The Book of Numbers includes a variety of narratives that might conveniently be grouped under the heading “rebellion.” Of these stories of conflict and controversy, this week’s account of Korach’s rebellion is among the best known.
Korach and his followers challenge the authority of Moses under the guise of what appears to be a challenge in the name of “democracy and equality” — “You have gone too far! For all the community are holy, all of them, and the Lord is in their midst. Why then do you raise yourselves above the Lord’s congregation?” (Numbers 16:3)
Among the curiosities in the story as it unfolds is the way in which the response to Korach appears to be under the direction of Moses rather than God.
Immediately upon hearing Korach’s charge, Moses says, without any intervening instruction from God, that on the morrow Korach and his followers will appear along with Aaron and the kohanim, and God will determine who is legitimately invested as a “priest” charged with presiding over the religious cult. Without being told, or asking, Moses commits God.
Only after Moses has established the rules and regulations through which the competing clans will participate in an offering to God does God appear. Displaying little interest in Moses’ plan, the Torah describes God as having a more immediate and comprehensive plan: “Stand back from this community that I may annihilate them in an instant!” (16:20)
There is a degree of arrogance in the way Moses goes about assuming the appearances of God. Rather than awaiting instructions or praying for intervention, Moses presumes exactly the type of authority that Korach indicts.
In the ensuing narrative, Moses determines exactly how God should punish the rebels: The earth must open up under Korach and his followers so they do not appear to have merely died a natural death. The message must be clear: Rebellion will not be tolerated. Not content with merely having the earth open, the text adds that in addition a “fire went forth from the Lord” and consumed the rebels — an additional punishment not invited by Moses.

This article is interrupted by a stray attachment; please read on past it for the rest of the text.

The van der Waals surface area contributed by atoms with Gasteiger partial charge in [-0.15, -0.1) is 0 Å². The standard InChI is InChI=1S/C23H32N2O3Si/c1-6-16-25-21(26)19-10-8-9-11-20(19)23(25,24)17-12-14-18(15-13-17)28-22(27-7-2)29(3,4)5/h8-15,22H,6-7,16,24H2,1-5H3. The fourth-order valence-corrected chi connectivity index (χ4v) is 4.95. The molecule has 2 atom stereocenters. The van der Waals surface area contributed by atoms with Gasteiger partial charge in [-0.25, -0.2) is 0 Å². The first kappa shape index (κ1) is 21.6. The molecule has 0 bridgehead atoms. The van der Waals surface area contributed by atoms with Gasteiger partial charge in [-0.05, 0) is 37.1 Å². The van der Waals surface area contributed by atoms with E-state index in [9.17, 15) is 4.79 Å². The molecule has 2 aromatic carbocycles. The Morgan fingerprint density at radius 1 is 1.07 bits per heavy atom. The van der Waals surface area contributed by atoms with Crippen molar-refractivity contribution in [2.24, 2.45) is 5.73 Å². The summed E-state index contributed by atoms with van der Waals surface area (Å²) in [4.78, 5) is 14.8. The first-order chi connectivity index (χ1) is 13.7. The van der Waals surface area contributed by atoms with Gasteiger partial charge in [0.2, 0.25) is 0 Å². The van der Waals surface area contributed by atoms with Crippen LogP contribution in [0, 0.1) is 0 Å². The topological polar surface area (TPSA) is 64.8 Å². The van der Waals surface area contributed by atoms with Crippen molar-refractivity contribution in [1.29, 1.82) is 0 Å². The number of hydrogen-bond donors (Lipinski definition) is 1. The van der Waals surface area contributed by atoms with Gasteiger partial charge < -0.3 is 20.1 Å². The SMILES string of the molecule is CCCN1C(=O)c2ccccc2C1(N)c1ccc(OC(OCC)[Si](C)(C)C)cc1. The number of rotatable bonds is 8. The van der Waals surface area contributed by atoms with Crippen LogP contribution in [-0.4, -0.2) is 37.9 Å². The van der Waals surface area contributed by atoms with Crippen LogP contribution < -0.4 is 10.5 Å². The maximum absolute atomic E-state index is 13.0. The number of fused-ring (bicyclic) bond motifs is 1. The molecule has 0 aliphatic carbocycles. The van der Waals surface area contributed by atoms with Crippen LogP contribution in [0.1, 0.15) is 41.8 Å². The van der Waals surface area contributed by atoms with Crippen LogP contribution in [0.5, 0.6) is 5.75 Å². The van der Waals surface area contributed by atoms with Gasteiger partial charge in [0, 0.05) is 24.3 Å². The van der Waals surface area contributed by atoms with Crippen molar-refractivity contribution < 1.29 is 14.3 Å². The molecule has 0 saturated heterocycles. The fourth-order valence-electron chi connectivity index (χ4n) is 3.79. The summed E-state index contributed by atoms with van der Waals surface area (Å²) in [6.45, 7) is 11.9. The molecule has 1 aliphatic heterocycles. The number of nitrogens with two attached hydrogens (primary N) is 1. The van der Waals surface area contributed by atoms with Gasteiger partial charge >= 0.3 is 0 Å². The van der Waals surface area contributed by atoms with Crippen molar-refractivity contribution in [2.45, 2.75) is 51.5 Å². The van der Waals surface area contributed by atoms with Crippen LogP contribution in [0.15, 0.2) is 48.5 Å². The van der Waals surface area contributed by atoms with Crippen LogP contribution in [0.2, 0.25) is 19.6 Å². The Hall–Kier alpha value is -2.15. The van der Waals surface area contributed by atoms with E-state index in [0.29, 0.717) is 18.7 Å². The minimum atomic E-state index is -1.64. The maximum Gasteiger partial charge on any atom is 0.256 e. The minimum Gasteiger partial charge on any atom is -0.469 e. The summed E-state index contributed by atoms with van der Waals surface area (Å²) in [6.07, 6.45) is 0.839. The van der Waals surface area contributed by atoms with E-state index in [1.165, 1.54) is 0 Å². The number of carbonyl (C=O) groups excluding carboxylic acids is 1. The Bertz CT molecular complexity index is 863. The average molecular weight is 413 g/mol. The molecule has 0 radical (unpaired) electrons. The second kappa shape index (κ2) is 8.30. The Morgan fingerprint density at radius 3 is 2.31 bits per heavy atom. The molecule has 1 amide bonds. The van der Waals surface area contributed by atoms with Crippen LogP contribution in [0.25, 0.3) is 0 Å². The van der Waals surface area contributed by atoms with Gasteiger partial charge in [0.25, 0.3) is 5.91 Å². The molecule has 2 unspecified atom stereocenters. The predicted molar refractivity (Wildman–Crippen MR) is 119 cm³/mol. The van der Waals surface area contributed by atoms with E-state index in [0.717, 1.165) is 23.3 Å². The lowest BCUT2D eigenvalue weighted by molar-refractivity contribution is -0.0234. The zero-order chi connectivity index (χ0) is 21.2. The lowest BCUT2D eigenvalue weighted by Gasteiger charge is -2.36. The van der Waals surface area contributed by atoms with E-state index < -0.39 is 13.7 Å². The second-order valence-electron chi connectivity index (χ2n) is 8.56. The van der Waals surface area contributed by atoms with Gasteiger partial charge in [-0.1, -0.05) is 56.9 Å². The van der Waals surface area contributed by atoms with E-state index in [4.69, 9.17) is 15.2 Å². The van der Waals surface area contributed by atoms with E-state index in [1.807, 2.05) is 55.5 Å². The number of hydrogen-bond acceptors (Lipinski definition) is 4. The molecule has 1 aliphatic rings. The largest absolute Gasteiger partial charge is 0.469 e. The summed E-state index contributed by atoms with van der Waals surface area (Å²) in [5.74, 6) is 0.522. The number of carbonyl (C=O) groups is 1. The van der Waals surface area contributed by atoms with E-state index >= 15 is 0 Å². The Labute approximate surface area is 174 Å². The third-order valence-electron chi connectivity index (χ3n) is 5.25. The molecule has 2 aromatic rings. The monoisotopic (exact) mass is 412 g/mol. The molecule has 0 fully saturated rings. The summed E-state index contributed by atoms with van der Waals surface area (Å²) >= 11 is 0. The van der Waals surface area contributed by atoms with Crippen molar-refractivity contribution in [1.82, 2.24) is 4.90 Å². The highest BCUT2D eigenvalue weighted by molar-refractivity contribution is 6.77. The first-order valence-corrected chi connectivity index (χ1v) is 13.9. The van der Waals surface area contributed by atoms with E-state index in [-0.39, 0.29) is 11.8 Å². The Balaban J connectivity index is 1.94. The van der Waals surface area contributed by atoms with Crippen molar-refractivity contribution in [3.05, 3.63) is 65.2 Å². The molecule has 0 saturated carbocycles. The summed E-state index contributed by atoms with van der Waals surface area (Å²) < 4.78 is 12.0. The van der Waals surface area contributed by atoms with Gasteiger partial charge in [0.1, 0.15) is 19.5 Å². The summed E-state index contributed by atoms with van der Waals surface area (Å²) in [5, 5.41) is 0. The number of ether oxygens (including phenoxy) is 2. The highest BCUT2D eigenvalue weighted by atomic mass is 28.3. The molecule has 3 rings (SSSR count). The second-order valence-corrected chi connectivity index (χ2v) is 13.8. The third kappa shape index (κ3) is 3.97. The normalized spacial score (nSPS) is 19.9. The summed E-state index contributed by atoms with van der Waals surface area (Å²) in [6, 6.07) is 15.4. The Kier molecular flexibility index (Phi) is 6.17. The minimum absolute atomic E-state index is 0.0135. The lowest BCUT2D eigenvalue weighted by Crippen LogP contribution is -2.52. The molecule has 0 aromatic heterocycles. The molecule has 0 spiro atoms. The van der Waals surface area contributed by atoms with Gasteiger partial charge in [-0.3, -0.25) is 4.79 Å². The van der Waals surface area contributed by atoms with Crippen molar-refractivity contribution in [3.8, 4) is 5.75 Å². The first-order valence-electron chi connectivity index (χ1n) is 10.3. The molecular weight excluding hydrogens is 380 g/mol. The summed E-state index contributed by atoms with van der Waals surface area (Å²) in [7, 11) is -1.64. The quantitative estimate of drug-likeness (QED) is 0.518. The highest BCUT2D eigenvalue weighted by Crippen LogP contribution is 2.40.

The text thus presents a curious combination of human initiative and divine compliance. At first glance, God seems to be led by Moses, following expectations and arrangements that Moses appears to determine on his own. Yet a closer look reveals an important insight regarding vengeance and justice.
In each case where Moses proposes a means of divine punishment, God raises the stakes. The proposed trial of the rebels becomes an occasion for wiping out the entire community; the earthquake is amplified by the incineration. It is almost as if the Torah wants to teach that the impulse for retribution can easily lead to excess.
Recourse to God for decisions is a luxury that few generations have been afforded. Even in the time of the Exodus, as our story shows, it was not always easy to know exactly what God wanted or intended to do.
Moses’ actions in the rebellion of Korach may thus be the initial, incremental moments in which the community begins to rely upon its leaders rather than directly upon God. While much of the biblical tradition imagines God as the actual leader — military, political, priestly — in reality the day-to-day work of managing the community had to be the work of people, not God.
In the evolution from biblical to rabbinic Judaism, with the revelation at Sinai becoming more remote, the task of deciding for the community became increasingly vested in the rabbinic leadership of the time.
The ultimate extension of this responsibility is found in a midrashic fantasy in which a group of rabbis overrule a heavenly voice, and envision God taking delight in their seizure of power.
The rebellion of Korach marks a transition in the evolution of the ancient Israelite community. Without waiting for God, Moses assumes the authority to act and audaciously commits God to a certain set of expectations. But the response of God suggests that while power may indeed be ceded to humans, there remains a boundary between what they can decree and what God alone retains the right to do. The temptation to stand in place of God rather than to be a partner with God remains an ever-present concern.